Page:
6.) Never write a list of directives for other writers when you're an unknown nobody still trying to get his first novel and first poetry collection published.

7.) Reports of the Death of the Author have been somewhat premature. It may seem sexy and French and cool enough to help you nail some nubile young grad students to be spending your time [writing doing] the kind of nonsense John Cage perfected in the early Sixties (PSSST! That's over FORTY years ago, hippy!) where "the reader has to be engaged in the creation of the meaning of the text because even the writer is always already the reader etc etc." But in 2006 Language poetry is what old people did before we were born, it's mostly boring, and you aren't cool enough anyway.

8.) When in doubt: What Would Uncle Ludwig Wittgenstein Do?

9.) The oft mentioned by me here Ron Silliman has a point when it comes to his School of Quietude vs. Post/Avant division. He's also spent the last twenty years writing a single, long, multi-volume poem. Which, while it's fine, is a little off kilter as far as projects go. So take stuff he says with a grain of salt. School of Quietude doesn't always mean bad just like Post/Avant doesn't always mean good. Sturgeon's law applies to both, it's just that in the School of Quietude's case, way more than the usual 90% of the stuff is crap.

10.) If you don't read anything other than Poets & Writers magazine, don't write. There are too many like that already. We don't need more in the club.

Kenneth Goldsmith and the Cult of Pretense & Boredom

The twentieth century began with a question about what art is. Artists like Duchamp, Tzara, Artaud, Beckett and Breton challenged conventional notions and forced audiences to examine a lot of pre-conceived notions about beauty and the value of the aesthetic. That's done now. It's time to move on. That now, in the early 21st century, people like Kenneth Goldsmith have come to the point where they have completely inverted prior valuations, to the point where boredom is what is aspired to, well, I find the tautological truth that what they're doing is completely uninteresting rather revealing.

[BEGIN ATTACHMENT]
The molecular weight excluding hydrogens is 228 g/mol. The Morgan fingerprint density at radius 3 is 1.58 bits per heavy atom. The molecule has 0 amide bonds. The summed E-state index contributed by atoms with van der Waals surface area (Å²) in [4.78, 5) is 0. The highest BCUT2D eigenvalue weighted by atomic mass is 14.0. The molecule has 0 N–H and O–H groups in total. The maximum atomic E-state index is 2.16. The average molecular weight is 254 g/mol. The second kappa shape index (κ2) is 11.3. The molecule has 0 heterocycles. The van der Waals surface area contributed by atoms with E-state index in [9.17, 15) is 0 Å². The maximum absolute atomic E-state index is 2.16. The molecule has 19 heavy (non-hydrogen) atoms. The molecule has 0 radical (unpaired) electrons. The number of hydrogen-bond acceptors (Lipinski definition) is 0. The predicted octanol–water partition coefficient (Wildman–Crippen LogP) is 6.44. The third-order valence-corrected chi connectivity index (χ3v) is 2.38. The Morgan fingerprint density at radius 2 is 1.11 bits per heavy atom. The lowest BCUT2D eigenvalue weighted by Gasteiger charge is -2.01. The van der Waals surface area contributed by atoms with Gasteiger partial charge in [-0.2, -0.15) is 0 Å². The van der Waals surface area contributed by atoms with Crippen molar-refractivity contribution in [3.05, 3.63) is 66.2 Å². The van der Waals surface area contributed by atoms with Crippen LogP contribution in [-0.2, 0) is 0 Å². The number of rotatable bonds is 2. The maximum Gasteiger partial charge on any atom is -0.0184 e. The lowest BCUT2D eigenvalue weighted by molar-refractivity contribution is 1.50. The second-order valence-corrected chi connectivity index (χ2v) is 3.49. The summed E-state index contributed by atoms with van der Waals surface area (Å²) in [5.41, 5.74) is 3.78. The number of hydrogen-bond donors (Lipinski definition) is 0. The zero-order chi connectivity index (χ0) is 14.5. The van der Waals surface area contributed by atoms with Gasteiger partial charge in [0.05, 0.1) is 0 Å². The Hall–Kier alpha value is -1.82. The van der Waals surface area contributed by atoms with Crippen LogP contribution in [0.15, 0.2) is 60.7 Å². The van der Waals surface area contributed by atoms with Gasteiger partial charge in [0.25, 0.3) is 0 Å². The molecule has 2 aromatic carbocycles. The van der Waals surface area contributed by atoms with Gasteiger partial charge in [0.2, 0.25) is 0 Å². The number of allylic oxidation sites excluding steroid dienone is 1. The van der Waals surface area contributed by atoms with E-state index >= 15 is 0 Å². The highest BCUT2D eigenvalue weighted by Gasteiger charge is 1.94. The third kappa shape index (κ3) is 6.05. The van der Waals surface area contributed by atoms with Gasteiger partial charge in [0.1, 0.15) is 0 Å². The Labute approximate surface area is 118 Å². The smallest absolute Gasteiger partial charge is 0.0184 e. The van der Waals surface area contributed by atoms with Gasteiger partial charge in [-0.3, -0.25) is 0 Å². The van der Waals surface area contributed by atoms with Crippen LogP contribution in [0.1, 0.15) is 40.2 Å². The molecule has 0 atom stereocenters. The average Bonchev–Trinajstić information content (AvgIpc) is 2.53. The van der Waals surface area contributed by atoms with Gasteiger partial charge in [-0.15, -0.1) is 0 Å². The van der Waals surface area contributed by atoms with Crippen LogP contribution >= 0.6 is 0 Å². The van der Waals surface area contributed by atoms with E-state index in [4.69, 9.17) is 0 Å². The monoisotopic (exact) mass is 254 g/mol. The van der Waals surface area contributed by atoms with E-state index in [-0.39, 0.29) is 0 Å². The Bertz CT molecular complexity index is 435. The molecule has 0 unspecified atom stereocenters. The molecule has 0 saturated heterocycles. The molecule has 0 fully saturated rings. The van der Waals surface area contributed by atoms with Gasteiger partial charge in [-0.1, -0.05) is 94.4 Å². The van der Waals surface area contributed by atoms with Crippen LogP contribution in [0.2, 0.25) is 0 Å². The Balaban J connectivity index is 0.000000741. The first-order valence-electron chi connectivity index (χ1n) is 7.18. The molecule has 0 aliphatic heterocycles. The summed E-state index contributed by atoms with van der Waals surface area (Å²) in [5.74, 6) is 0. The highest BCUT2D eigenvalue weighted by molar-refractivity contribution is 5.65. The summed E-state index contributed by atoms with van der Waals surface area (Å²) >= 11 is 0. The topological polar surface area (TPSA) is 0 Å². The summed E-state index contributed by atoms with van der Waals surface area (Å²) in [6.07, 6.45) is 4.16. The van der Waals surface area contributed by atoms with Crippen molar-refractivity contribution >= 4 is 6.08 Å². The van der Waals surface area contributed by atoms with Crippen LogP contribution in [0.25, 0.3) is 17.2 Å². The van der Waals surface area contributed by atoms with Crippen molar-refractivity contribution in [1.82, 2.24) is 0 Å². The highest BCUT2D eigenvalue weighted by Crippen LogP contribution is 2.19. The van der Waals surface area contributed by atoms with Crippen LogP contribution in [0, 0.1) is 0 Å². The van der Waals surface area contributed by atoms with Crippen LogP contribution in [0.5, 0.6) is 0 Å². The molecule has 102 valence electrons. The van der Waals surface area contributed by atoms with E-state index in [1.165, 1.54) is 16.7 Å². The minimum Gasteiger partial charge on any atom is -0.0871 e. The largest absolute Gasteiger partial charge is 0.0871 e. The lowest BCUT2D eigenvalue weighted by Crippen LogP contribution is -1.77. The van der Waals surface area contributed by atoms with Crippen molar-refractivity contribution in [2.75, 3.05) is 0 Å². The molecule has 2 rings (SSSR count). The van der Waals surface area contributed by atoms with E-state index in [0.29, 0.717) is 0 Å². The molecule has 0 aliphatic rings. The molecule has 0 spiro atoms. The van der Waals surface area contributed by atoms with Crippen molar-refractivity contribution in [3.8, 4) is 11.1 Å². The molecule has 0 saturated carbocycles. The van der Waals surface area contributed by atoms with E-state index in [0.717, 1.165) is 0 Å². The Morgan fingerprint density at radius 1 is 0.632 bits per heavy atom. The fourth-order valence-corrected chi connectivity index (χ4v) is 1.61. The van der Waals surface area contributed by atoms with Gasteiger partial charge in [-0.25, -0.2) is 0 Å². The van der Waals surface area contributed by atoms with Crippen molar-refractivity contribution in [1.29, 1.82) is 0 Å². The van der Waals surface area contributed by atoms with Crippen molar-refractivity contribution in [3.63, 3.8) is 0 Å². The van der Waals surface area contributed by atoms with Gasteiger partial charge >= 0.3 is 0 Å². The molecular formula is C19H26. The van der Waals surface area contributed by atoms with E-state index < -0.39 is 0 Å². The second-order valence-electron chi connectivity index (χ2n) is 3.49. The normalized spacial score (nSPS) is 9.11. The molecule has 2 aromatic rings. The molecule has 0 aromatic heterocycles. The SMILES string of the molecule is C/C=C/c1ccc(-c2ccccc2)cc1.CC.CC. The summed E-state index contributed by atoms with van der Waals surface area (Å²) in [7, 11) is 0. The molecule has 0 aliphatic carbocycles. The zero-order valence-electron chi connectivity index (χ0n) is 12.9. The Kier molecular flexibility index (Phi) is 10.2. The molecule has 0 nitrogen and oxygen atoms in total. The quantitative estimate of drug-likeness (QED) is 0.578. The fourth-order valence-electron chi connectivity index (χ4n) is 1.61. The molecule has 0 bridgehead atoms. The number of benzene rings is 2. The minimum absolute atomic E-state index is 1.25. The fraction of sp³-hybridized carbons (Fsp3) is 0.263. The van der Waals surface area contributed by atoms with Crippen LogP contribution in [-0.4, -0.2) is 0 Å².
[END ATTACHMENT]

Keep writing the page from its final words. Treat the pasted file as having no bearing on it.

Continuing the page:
Slow Down

I know there hasn't been an article this week, including Reading Versus Watching. I'm moving and JF Quackenbush is busy at work, so I think there's going to be a significant slow down until at least the end of the month.

Keep your RSS readers peeled, though...

What If Adolf Hitler were Doctor Strange?

Fun link this monday; from Russia, it's Hitler versus Stalin in a magical showdown alá 1970's Doctor Strange comics. Just click on each image to advance to the next.

Stalin Versus Hitler

Reading Versus Watching: Toward a New Aesthetic

What I really question is whole division between art and entertainment; fundamentally, I wonder why it has to be this way at all. Why can't literary novels be just as entertaining as genre novels? Why can't genre fiction have the depth and psychological sensitivity of literary fiction? Who made this division in the first place and why do so many people take its existence as gospel truth?

The Criticism of George Orwell

For a really fascinating read, one can find nothing better than Orwell's early essay "In Defence of the Novel," first published in 1936.

Note

Reading Versus Watching this week is being pushed to Wednesday because it is long and involved and brilliant and needs editing. However, we do have something else planned for you all today.